As I said in my previous post, to get to the Gannet place we have to first cross the Black-backed gull land. Great Black-backed gull is the largest of the gulls, and is described as a “merciless tyrant”. They can be fierce and aggressive at their nests, but I have no intention to bother them, and I know there are no chicks that early in the year. The gulls are perched on the rocks and become agitated as I get closer. Apparently they don’t understand the message I am sending them with my body language. One of them is trying to attack me. I keep walking and pretend I don’t hear, so he finally leaves me alone and returns to his rock. I turn around and take a picture 🙂 Then I hurry away.
Just before the Cat Cliff comes into sight, I see another Black-backed gull with a tiny crab in its bill.
Finally I reach the Cat Cliff. This place always makes me emotional and fills me with reverence for the mystery of life. Beautiful big birds are so vulnerable here keeping the eggs warm, protecting the young.
While climbing down the cliff, I have to pass by a clan of European Shags whose matriarch is an ill-tempered bird that starts hissing way before I come close. This year her young and very shy son finally has his own family. Now there are three nests altogether. I didn’t want to bother the hissing mama and the shy lad, and took a few pictures of the third Shag with two chicks and a Razorbill in background. Shag looks similar to Cormorant, but they are two different birds, easily distinguished from each other: Shag is smaller and has emerald green eyes and green sheen on the feathers. Also the European Shag’s tail has 12 feathers and the Great Cormorant’s 14 feathers. European Shag chicks hatch over a two day interval – it is why one chick looks much bigger than the other.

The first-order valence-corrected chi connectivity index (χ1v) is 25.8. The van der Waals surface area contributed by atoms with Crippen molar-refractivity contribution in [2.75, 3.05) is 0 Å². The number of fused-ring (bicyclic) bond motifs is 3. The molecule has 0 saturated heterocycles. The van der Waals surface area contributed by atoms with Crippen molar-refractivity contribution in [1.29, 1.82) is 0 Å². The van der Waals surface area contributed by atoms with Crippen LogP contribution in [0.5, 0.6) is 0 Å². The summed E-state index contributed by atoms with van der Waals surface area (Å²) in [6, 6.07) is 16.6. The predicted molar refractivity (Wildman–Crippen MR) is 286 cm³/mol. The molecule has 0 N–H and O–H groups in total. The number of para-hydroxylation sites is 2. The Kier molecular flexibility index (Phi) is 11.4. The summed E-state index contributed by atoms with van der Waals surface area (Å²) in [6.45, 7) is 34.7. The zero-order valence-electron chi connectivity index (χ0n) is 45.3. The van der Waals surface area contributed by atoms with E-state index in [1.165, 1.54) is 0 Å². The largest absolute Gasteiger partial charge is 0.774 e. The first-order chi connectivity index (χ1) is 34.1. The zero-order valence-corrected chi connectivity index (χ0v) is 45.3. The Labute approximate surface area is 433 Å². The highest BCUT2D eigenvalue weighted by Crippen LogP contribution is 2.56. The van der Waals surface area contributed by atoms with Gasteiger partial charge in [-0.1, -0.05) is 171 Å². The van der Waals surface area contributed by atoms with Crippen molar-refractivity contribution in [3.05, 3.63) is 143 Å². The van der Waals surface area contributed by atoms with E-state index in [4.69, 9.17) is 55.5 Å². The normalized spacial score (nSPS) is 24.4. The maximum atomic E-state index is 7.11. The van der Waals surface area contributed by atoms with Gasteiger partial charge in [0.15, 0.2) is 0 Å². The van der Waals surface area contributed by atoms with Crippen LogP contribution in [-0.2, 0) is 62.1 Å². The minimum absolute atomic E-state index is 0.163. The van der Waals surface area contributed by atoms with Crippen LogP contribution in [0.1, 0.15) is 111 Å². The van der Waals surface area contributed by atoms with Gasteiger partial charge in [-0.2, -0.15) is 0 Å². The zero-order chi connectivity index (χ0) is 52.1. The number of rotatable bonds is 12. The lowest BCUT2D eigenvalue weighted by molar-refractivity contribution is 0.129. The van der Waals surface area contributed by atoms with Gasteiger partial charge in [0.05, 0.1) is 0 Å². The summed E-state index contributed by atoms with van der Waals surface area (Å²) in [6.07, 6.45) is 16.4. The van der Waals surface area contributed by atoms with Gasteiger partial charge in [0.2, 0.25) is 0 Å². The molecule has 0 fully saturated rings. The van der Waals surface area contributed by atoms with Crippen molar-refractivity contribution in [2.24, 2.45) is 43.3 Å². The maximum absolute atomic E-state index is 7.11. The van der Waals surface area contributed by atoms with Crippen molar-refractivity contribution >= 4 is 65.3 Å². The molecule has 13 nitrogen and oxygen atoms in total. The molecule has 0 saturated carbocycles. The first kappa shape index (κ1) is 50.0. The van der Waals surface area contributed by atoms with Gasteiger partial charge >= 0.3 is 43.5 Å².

These two Gannets are familiar to me. Their nests are perched at the very edge of the cliff so I always have to pass by them.
I make myself comfortable on a big flat rock, and when the Gannets take off and land I feel like on Maho beach 😉
This is not a fight, but an act of affection 🙂
A perfect bird.
Watching gannet landings, I forget about time.
I would sit on that rock and admire the gannets until dark, but it is time to start moving as the boat is back in an hour.
I safely pass the Black-backs territory and stop at the highest point to enjoy the beautiful view. You can see the Little Saltee in background.
I walk through the carpets of blue and white.
And of course, Sea Pink.
Oystercatcher’s loud, panicked voice calls me back from my daydreams.
I take one last glance around. This is the Makestone, the largest islet at the southern side of the Great Saltee.
Little Saltee looks close when zoomed out. In fact, the channel between the islands is about a mile wide and 30 f deep.
At this time of the year, puffins spend most of their time at sea. I have only seen four puffins during this trip. They will return later, after we leave the island. I am glad they are safe here.
An Crosan – The Razorbill – will take us back to Kilmore Quay. Two seals bathing in shallow waters are not afraid of Cap’n Declan and his dinghy.
Thank you for visiting, exploring and discovering all things beautiful. Hope you put Saltee Islands in your itinerary for next June.